Transactional versus transformational leadership: Part One

Transactional versus transformational leadership: Part One

Recently, several readers have asked questions around a similar theme: Why have I been so concerned with giving “advice” to Joe Biden these past weeks? One individual even expressed surprise that I seem to have become a “supporter” of the president.

Consequently, I would like to state once again that, though I usually have little interest in writing about politics, there are certain times when I can be drawn in to observing the discourse of elected officials in some detail.

Truth be told, it is not my goal to be either a promoter or a critic of Mr Biden. Furthermore, I could make a similar comment with respect to all the world leaders I have studied or used as examples in my teaching and public speaking, including Margaret Thatcher, Charles De Gaulle, Winston Churchill, Nelson Mandela, or Abraham Lincoln.

In general, my interest in such public figures tends to be more intellectual than political. While I may have views on some facets of public policy, I have always tried not to let them enter into my work as a lecturer, speaker, consultant or coach.

At the same time, I must confess to being a true admirer of compelling communication that connects with one’s intended audience. Indeed, I often find myself thinking of ways that any orator I am watching might better accomplish this task. Above all, there are three elements of elected leaders’ declarations that I like to observe and evaluate.

As one might imagine, the three characteristics I hope to find are closely tied to some of the work I have been doing for a number of years—helping all types of people learn to express themselves authentically. As such, the first quality I look for is an ability to use one’s true self—who I am and what I stand for—in an effort to reach an audience.

Related to the capacity for showing one’s genuine self is a second feature I hope to see in any speaker: How well does she or he engage listeners with personal stories of identity? My firm belief in this tactic is the reason why I have been trying to “convince” President Biden that he has an interesting and usable life narrative, one that he should exploit to greater effect when he addresses the public.

My conviction in this fundamental truth stems from my career as a researcher and teacher, and it is probably the single statement I have repeated most often since the 1990s. The most powerful vehicle for engaging listeners is the type of personal storytelling that expresses one’s true essence and human qualities.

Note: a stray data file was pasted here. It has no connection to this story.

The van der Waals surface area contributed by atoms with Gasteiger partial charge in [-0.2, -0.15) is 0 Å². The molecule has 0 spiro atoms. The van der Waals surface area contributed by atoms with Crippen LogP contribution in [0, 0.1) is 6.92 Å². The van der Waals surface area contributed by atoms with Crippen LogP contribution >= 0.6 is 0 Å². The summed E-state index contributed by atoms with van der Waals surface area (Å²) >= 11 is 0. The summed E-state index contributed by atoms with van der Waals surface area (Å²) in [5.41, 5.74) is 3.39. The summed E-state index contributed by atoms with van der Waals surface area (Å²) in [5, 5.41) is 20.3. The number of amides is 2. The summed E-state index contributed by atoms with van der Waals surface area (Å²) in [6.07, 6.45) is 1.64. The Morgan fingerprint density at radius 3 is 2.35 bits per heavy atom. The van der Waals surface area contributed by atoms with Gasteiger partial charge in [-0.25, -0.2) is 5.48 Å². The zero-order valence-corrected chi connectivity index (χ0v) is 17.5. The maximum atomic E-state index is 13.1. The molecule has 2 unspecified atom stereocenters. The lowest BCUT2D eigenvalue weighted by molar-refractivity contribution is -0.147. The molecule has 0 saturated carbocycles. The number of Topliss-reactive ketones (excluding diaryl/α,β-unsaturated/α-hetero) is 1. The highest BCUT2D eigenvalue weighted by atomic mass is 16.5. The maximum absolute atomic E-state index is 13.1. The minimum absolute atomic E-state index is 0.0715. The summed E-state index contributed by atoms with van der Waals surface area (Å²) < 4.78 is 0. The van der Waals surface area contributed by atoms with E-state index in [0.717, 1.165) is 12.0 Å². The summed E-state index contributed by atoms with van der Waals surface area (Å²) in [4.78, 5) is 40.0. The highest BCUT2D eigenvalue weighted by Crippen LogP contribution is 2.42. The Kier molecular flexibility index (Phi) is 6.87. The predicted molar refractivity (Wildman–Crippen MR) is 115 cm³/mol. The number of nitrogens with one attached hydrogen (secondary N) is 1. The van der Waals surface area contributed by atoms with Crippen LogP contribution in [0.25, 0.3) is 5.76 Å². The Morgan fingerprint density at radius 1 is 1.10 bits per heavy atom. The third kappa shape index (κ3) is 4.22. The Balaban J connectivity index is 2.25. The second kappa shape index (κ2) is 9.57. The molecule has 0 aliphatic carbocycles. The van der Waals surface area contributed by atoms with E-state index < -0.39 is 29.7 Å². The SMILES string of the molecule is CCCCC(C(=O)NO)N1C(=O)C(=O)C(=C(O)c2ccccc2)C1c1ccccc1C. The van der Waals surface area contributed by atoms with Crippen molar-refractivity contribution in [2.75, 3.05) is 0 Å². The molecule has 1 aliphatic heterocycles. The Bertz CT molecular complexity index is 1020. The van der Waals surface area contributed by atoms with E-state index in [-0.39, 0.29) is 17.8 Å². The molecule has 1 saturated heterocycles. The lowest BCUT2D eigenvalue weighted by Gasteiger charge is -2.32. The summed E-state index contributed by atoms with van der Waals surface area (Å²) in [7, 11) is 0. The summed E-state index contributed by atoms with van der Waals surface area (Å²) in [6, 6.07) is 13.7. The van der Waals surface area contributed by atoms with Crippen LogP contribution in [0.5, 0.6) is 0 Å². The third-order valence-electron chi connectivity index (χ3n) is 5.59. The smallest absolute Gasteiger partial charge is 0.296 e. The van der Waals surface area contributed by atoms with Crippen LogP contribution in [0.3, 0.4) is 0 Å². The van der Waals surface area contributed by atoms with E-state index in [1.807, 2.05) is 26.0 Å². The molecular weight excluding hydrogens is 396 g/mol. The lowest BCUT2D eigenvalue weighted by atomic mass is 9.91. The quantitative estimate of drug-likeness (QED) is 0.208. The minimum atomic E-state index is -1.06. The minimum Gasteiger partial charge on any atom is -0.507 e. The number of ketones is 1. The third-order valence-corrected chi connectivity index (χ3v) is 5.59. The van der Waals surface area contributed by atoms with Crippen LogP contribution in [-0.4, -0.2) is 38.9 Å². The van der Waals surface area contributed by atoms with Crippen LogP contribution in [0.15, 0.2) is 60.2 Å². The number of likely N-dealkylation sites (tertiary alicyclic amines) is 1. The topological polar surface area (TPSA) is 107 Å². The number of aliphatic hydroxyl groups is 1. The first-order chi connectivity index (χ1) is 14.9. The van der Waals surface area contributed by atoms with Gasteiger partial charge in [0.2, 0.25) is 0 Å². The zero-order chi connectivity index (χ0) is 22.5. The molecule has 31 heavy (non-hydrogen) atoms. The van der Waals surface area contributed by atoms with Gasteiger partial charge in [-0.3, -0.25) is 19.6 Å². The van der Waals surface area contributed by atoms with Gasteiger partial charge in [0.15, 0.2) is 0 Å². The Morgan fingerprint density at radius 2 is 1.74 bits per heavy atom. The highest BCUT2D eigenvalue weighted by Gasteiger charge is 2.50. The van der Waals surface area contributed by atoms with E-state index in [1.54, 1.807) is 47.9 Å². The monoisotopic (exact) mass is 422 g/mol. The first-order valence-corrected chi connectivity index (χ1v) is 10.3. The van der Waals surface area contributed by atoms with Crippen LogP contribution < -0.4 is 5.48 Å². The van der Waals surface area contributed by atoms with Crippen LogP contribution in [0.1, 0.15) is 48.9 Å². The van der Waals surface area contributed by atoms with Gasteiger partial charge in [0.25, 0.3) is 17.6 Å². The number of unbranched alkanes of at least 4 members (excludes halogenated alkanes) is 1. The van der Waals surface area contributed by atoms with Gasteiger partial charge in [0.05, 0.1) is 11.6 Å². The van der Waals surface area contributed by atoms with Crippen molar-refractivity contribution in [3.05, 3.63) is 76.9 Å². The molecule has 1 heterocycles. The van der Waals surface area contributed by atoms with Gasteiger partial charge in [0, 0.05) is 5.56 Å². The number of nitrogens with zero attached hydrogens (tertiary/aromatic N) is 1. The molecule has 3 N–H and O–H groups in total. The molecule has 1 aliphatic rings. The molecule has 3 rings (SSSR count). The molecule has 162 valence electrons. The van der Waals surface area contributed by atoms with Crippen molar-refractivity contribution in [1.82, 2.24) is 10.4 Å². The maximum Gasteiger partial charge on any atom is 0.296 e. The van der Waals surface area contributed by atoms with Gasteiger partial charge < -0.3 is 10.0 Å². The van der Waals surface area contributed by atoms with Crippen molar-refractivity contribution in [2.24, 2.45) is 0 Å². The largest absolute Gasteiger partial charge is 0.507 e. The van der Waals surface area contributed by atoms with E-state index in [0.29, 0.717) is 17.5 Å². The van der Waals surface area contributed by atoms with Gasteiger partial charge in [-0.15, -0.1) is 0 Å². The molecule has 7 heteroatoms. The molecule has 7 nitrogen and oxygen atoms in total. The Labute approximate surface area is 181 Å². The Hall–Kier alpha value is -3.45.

A third hallmark I have been searching for in Joe Biden’s pronouncements is a message that demonstrates his desire to have a transformational impact on society.

There is a fundamental distinction—between transactional and transformational leadership—that is central to nearly all my endeavors. It is a concept I use to evaluate myself, the clients I work with, and the individuals I encounter in my study and teaching of management concepts.

Joe Biden presents an interesting case in point that can help us elucidate what constitutes a transformational leader. As does any elected official, the president enters into an implied transaction with those who chose him. He pledges to keep his promises and to execute his stated program to the best of his ability.

Truly effective leaders, though, go far beyond this implicit transactional agreement with their constituents. Their vision for the future includes ways they would truly like to change their groups, their nations, even their worlds. They seek to transform something deep and fundamental in the group’s culture and mindset.

This is why I am fascinated by Mr Biden’s proclaimed desire to govern as a centrist, seeking to include members of the opposition in his legislative projects and proposals. Given the highly polarized political landscape in America these days, any success at promoting bipartisan cooperation should be seen as a truly transformational result.

Next time, we will explore the notion of transformational leadership more closely, and examine the likelihood that President Biden might accomplish something in this realm.



Image: Flickr user fdecomite